Of the Bunny and the Savior

Today is Easter Sunday, a day that even in our very secular and neo-Pagan age, still resonates and influences routines, schedules, and lives well beyond the confines of the visible community of the Church. Granted, for some people that pretty much only involves passing on to their children the very non-scientific myth of the Easter Bunny, but even that is still a sign of the influence of the Feast. It is therefore a sign of the enduring power of the truth that Christ is Risen, He is Risen indeed!

The Resurrection of the Lord is not to be placed in the same category as the Easter Bunny. One is a historical and doctrinal fact. The other one is a fabrication that endures to this day only because it rode into our current era on the back of the powerful liturgical traditions that memorialize the Easter Story.

I point this out because along with the truth of the Resurrection has also always existed its doubters. The Scriptures are clear that the first Christians did encounter sometimes fierce opposition to their unwavering proclamation that Jesus of Nazareth had been raised from the dead. Not a mere resuscitated corpse (like Lazarus, for example). No, what the Christians professed was that Jesus had come back from the dead occupying an entirely new plane of existence, fully alive in a way that no one had ever seen before. The boldness of their proclamation, the consistency of their story, and their insistence on maintaining it even in the face of executioners is ample proof that they did not make this up.

To put it another way, no one is going to go to their death to defend the real existence of the Easter Bunny. But thousands and thousands have gone to their deaths proclaiming that Christ is alive. He has been raised. He has appeared to the Apostles. He has clothed them with power from on high.

Therefore, the voices of those in today’s world who claim that Christianity as a religion is founded on a myth about an empty tomb are not terribly original. True, there are appeals to “science” that exist today in a formulation that may not have existed before, but, the fact is that anyone who inspects a dead corpse, then or now, is a legitimate scientist. People know what dead is. And they also know when they have encountered something for which there is no earthly explanation, other than all the clues that prior divine revelation had left them.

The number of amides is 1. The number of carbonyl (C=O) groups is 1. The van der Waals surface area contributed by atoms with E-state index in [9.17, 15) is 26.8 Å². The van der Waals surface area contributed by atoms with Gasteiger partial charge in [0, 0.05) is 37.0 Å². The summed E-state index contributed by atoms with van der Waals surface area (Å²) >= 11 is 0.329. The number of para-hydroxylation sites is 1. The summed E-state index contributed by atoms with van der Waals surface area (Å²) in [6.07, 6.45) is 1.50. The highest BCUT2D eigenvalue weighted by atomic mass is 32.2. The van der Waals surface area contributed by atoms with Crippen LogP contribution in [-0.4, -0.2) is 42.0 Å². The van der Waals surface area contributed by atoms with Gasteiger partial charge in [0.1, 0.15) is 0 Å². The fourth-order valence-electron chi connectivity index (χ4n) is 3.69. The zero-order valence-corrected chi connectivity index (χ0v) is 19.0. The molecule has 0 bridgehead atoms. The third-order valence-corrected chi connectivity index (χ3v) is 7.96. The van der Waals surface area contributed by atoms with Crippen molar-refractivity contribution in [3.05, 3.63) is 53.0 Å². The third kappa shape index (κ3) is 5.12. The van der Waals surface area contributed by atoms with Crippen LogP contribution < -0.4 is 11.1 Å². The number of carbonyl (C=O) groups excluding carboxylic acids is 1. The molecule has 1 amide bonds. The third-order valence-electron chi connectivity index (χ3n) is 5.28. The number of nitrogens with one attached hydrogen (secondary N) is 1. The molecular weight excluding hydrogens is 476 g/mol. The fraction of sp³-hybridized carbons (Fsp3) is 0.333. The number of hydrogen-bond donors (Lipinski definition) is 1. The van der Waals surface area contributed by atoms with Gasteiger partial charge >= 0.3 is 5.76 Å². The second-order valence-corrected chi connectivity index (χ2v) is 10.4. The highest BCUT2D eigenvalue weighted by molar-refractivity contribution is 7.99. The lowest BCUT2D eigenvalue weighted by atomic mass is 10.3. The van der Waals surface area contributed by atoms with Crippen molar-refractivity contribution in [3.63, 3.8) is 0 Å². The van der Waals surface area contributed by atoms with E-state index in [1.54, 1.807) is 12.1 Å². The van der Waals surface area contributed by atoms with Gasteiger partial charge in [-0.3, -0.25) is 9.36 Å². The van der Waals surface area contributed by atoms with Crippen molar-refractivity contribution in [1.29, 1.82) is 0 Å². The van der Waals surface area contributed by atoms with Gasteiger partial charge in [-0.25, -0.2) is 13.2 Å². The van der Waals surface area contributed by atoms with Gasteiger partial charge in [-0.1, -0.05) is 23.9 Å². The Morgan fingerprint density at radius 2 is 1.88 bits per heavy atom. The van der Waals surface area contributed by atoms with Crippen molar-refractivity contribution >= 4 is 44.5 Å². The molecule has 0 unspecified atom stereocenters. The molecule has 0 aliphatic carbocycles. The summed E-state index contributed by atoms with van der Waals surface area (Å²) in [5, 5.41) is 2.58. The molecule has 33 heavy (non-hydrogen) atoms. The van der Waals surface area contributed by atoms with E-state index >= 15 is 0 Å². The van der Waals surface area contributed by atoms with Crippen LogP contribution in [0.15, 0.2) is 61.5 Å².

The fact is that the Apostles had never seen the idea of a crucified Messiah coming until it hit them square in the face. Even more extraordinary would have been the idea of a resurrection. And yet, when both of these events really did come to pass, right in front of them, it forced them to go back and re-examine all that they had been taught because it was so life-altering. It forced them to leave behind, in a matter of only a few years, centuries and centuries of accepted rituals. It forced them to look at life (and death) in a completely different way. With the Resurrection in mind, suddenly several truths came into focus that had only been blurry before.

To say that Easter is a fabrication is to ignore the facts. It is to be unscientific in an apparently scientific age. To say, on the other hand, that Easter is real is to acknowledge, like the Apostles, that everything is different now. Christ is Risen. We have nothing to fear. A new life beckons to all of us. A new pathway has been opened up. And even the pagan stories about bunnies are still subject to His authority, so sweeping is its power. The Resurrection is not a myth, and I will gladly die for it, because in Christ I am already fully alive. With that, let us always be bold. A blessed Easter!

About Father Nathan Reesman

On Twitter: @FatherReesman Father Nathan Reesman is a priest of the Archdiocese of Milwaukee, ordained in 2006. He is the Shared Pastor of Immaculate Conception Parish, and also of Saint Frances Cabrini Parish, both in West Bend, Wisconsin. Father Reesman is a graduate of the University of Wisconsin, Madison, obtaining his Bachelors of Arts in Political Science in the year 2000. He completed his seminary studies at Saint Francis de Sales Seminary for the Archdiocese of Milwaukee in 2006, obtaining a Masters of Divinity. Father Reesman completed post-graduate studies at the University of Saint Mary of the Lake, Mundelein, obtaining a Doctor of Ministry in 2019.
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